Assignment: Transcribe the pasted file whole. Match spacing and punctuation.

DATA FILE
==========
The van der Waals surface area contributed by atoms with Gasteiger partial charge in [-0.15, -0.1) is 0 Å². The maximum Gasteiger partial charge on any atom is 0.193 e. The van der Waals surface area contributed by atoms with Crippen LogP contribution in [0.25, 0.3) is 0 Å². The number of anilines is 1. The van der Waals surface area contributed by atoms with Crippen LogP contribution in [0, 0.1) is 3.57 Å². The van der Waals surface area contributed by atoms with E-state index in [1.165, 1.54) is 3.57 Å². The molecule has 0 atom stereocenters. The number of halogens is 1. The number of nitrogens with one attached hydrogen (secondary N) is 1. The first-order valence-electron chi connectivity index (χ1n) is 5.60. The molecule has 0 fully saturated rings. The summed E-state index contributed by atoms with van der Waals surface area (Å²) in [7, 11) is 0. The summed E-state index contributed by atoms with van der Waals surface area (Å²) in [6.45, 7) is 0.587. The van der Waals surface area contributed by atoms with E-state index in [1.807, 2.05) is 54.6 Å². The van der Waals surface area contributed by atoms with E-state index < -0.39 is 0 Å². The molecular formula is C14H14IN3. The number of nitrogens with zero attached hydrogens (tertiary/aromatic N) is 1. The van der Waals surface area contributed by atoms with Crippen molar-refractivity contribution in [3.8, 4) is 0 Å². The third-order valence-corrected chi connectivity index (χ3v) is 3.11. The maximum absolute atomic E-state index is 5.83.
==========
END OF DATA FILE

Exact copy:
The van der Waals surface area contributed by atoms with Gasteiger partial charge in [-0.15, -0.1) is 0 Å². The maximum Gasteiger partial charge on any atom is 0.193 e. The van der Waals surface area contributed by atoms with Crippen LogP contribution in [0.25, 0.3) is 0 Å². The number of anilines is 1. The van der Waals surface area contributed by atoms with Crippen LogP contribution in [0, 0.1) is 3.57 Å². The van der Waals surface area contributed by atoms with E-state index in [1.165, 1.54) is 3.57 Å². The molecule has 0 atom stereocenters. The number of halogens is 1. The number of nitrogens with one attached hydrogen (secondary N) is 1. The first-order valence-electron chi connectivity index (χ1n) is 5.60. The molecule has 0 fully saturated rings. The summed E-state index contributed by atoms with van der Waals surface area (Å²) in [7, 11) is 0. The summed E-state index contributed by atoms with van der Waals surface area (Å²) in [6.45, 7) is 0.587. The van der Waals surface area contributed by atoms with E-state index in [1.807, 2.05) is 54.6 Å². The van der Waals surface area contributed by atoms with E-state index < -0.39 is 0 Å². The molecular formula is C14H14IN3. The number of nitrogens with zero attached hydrogens (tertiary/aromatic N) is 1. The van der Waals surface area contributed by atoms with Crippen molar-refractivity contribution in [3.8, 4) is 0 Å². The third-order valence-corrected chi connectivity index (χ3v) is 3.11. The maximum absolute atomic E-state index is 5.83.